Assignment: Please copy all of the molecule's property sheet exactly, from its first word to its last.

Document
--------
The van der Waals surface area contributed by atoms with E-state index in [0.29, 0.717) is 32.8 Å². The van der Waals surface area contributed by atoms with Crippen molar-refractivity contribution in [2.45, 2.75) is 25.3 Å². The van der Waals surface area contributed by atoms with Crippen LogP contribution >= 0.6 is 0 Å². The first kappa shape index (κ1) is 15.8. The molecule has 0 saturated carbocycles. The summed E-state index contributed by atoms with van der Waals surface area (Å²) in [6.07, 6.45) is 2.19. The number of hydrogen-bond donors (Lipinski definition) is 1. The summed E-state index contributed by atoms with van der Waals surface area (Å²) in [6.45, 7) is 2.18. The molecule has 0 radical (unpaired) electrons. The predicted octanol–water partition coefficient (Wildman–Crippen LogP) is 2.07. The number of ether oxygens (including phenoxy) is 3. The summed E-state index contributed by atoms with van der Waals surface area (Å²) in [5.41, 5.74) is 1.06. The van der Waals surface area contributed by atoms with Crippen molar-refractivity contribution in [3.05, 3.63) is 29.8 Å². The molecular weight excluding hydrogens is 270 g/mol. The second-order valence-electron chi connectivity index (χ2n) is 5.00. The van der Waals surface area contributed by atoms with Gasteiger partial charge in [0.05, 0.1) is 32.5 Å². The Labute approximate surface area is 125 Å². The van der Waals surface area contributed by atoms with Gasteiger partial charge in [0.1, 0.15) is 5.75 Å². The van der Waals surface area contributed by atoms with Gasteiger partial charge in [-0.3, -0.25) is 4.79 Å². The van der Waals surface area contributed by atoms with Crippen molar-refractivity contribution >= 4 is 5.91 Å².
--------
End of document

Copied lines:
The van der Waals surface area contributed by atoms with E-state index in [0.29, 0.717) is 32.8 Å². The van der Waals surface area contributed by atoms with Crippen molar-refractivity contribution in [2.45, 2.75) is 25.3 Å². The van der Waals surface area contributed by atoms with Crippen LogP contribution >= 0.6 is 0 Å². The first kappa shape index (κ1) is 15.8. The molecule has 0 saturated carbocycles. The summed E-state index contributed by atoms with van der Waals surface area (Å²) in [6.07, 6.45) is 2.19. The number of hydrogen-bond donors (Lipinski definition) is 1. The summed E-state index contributed by atoms with van der Waals surface area (Å²) in [6.45, 7) is 2.18. The molecule has 0 radical (unpaired) electrons. The predicted octanol–water partition coefficient (Wildman–Crippen LogP) is 2.07. The number of ether oxygens (including phenoxy) is 3. The summed E-state index contributed by atoms with van der Waals surface area (Å²) in [5.41, 5.74) is 1.06. The van der Waals surface area contributed by atoms with Crippen molar-refractivity contribution in [3.05, 3.63) is 29.8 Å². The molecular weight excluding hydrogens is 270 g/mol. The second-order valence-electron chi connectivity index (χ2n) is 5.00. The van der Waals surface area contributed by atoms with Gasteiger partial charge in [0.05, 0.1) is 32.5 Å². The Labute approximate surface area is 125 Å². The van der Waals surface area contributed by atoms with Gasteiger partial charge in [0.1, 0.15) is 5.75 Å². The van der Waals surface area contributed by atoms with Gasteiger partial charge in [-0.3, -0.25) is 4.79 Å². The van der Waals surface area contributed by atoms with Crippen molar-refractivity contribution >= 4 is 5.91 Å².